THE VILLAGE AND RURAL SPIRITUALITY
between tradition and modernity
May, 6-8, 2019

Panels

Christian Life during the Communist Regime. Surviving into a hostile atheistic system

This panel puts forward analyses subordinated to the objective of a historical recovery of the tensions between Christianity and the atheist communism in Romania during a period of more than half a century, a period quasi-finalised in 1989. Under the cover of the so-called revolutionary radical theory, often instituted through coups d’état, the whole population was obliged through blackmail and terror to become obedient  to the power and to the party ideology, otherwise they had to choose prison and social marginalisation – the only opytion for the people’s enemies. Atheist communism restricted the possibilities of expression of the Church in boundaries often considered by most theologians as liturgical ghetto spaces. The marginalisation of the Church by excluding it from the public sector, the controlled space of the moments of the cult, contracting the institutional structure of the Church represent a minimal inventory concerning the situation of the Church during communism. The topic requires strictness both at the level of historical research and at the level of the Christian conscience and moral. We invite you to take part in research dealing with martirologies, convictions, disclosures, experiences, directions, culture, politics, religion, stage of research.

In the Belly of the Beast. Confessing Christ into the Prison darkness

Communism filled heaven with saints, Father Arsenie Papacioc used to say, an affirmation doubled by a previous confession coming from metropolitan Dosoftei of Moldavia: among Romanians there are saints…only they were not looked for. Crossing the two affirmations results in a vectorial responsibility of contemporaneity to recover the archetypal memory of the Church, memory constructed on the experience of martyrdom in the communist prisons. The symposium invites you to investigate the ways of recovering those moments of intense spiritual experience from the perspective of martyrological hagiography. The encounter between the atheist political philosophy of the communist imported from the Soviet Union through the distorted introduction of the anthropology of homo sovieticus and Christianity on Romanian land involves persecutions and inflictions in which great consciences were sifted. People having different affiliations from a religious, political, social or cultural point of view have created a dogmatic and martyric conscience of the twentieth century. Who are the confessors? What was their experience in knowing their own self in a direct relation with Christ and the values of Christianity? Does suffering open a new way of understanding ecumenism?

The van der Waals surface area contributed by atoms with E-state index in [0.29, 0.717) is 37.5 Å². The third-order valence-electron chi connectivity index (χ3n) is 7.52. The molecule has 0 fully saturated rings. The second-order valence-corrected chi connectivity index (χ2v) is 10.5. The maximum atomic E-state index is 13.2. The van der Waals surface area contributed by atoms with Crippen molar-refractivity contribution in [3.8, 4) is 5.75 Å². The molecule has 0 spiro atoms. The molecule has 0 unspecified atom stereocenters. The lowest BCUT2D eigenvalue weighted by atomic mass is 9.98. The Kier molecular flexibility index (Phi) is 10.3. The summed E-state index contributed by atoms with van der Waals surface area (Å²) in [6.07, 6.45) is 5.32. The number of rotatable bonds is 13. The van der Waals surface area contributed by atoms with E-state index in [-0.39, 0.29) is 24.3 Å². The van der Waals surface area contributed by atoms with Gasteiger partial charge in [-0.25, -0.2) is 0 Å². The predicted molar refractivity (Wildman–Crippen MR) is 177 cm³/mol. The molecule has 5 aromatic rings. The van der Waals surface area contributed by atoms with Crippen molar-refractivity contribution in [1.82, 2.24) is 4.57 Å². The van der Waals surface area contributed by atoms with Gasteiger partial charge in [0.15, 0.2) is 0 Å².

What Choice for the Church? Between Scylla and Charybdis . . .

The Bolshevik Revolution in 1917 unleashed a real frenzy of violence and murder, whose victims were all the real or presumed opponents to the new regime, intending to apply a new political philosophy and anthropology from the perspective of homo sovieticus. The state, fighting against God and His creation, promoted a situation the Church could not agree with or adjust to. When the communist regime was established in Romania through the imposition of the Petru Groza government (March 6, 1945), the Romanian Orthodox Church  was in a defensive position. Knowing its inter-war anti-communist past, the new political regime encountered difficulties as concerns adjusting the Church to the soviet model which had to be taken and applied thoroughly. For the Romanian Orthodox Church, but also for the other cults, the new social and political circumstances were absolutley new, it had never faced a radically hostile social and political partner. In this situation, knowing the sad experience of the Russian Orthodox Church, which had almost succumbed to the confrontation with this implacable adversary, communism, the Orthodox Church had to choose a direction, a policy in relating to the new regime. What were the adaptative strategies of the Church? Mission? Purpose? What were the themes which configured this type of relation?

The Chalice of hope. The Eucharist as energizer during political storms

In the prologue of his memories from prison (The Diary of Happiness), Father Nicolae Steindhardt considered that in order to escape any concentrationist universe and acquire complete inner freedom there exist only three solutions: (1) abandoning any hope for this world, that is assuming death before dying (Solzhenitsyn), (2) the total non-adaptation to the system (Alexander Zinoviev) and (3) the radical confrontation of the system, against any logical reason (W. Churchill).

And yet, beyond this conclusion, N. Steindhardt builds his Diary of Happiness as a fourth solution – the solution of faith. And maybe having the same reason, another pilgrim in the communist prisons declared:  “I cannot and I do not want to forget the prison. It is there that I experienced the most uplifting spiritual moments in my life. There I was born again and God allowed me to experience numerous miracles, to know His power.” (Fr. Ioan Iovan)

Faith and the Eucharist were for many of those who tasted the bitterness of the communist system the redeeming solution: “I never missed the Liturgy and the Eucharist, not even in prison, where I sewed the Holy Antimension on the back of my undervest , the wine was brought by a doctor in a bottle of tonic wine, and the bread and the water were taken from the food we received…”(Fr. Ioan Iovan).